“Oh, no, I ain’t quite laid off—yet. He’s put me in charge of the night shift.”
“So you’re working nights, then? It seemed to me you was working fast enough in the daytime to satisfy anybody. But I suppose some rich man is in a hurry for it and you must do your best to accommodate him.”
“You bet, he’s in a hurry for it. He won’t listen to reason at all. Says the bins have got to be chock full of grain before January first, no matter what happens to us. He don’t care how much it costs, either.”
“I must be going along,” said Grady, getting to his feet. “That man must be in a hurry. January first! That’s quick work, and he don’t care how much it costs him. Oh, these rich devils! They’re hustlers, too, Mr. Peterson. Well, good-night to you.”
Peterson saw Bannon twice every day,—for a half hour at night when he took charge of the job, and for another half hour in the morning when he relinquished it. That was all except when they chanced to meet during Bannon’s irregular nightly wanderings about the elevator. As the days had gone by these conversations had been confined more and more rigidly to necessary business, and though this result was Peterson’s own fringing about, still he charged it up as another of his grievances against Bannon.
When, about an hour after his conversation with Grady, he started down to the elevator to take command, he knew he ought to tell Bannon of his conversation with Grady, and he fully intended doing so. But his determination oozed away as he neared the office, and when he finally saw Bannon he decided to say nothing about it whatever. He decided thus partly because he wished to make his conversation with Bannon as short as possible, partly because he had not made up his mind what significance, if any, the incident had, and (more than either of these reasons) because ever since Grady had repeated the phrase: “He don’t care what it costs him,” Peterson had been uneasily aware that he had talked too much.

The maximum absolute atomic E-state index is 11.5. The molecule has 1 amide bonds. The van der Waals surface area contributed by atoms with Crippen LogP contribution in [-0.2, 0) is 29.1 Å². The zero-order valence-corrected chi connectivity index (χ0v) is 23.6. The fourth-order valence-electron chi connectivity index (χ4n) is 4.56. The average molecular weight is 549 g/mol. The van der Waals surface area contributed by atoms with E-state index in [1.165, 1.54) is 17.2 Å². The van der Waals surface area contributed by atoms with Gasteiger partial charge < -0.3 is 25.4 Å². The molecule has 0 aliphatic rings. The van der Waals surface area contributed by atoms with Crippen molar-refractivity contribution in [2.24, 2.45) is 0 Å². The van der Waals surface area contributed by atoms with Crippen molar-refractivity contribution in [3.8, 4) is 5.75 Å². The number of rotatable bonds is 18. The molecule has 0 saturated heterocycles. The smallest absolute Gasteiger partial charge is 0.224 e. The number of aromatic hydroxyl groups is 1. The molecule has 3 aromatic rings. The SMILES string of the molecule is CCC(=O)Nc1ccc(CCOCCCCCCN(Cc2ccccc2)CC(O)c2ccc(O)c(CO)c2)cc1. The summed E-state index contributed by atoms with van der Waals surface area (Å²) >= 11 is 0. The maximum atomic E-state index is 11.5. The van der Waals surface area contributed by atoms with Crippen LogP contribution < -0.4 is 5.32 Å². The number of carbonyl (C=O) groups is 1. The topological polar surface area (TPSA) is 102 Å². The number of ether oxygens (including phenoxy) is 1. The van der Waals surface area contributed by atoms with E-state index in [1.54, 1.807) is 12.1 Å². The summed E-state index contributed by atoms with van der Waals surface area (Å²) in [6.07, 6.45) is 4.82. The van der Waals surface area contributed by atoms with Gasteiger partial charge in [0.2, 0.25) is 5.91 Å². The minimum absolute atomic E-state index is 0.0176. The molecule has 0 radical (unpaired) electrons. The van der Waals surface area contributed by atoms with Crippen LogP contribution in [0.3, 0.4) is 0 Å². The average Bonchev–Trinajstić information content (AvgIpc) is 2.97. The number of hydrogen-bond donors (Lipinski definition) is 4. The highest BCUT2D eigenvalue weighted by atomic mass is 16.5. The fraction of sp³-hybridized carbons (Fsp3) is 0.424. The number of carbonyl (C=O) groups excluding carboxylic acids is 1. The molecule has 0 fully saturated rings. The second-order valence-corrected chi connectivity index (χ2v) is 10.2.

Grady’s affairs were prospering beyond his expectations, confident though he had been. Away back in the summer, when the work was in its early stages, his eye had been upon it; he had bided his time in the somewhat indefinite hope that something would turn up. But he went away jubilant from his conversation with Peterson, for it seemed that all the cards were in his hands.
Just as a man running for a car is the safest mark for a gamin’s snowball, so Calumet K, through being a rush job as well as a rich one, offered a particularly advantageous field for Grady’s endeavors. Men who were trying to accomplish the impossible feat of completing, at any cost, the great hulk on the river front before the first of January, would not be likely to stop to quibble at paying the five thousand dollars or so that Grady, who, as the business agent of his union was simply in masquerade, would like to extort.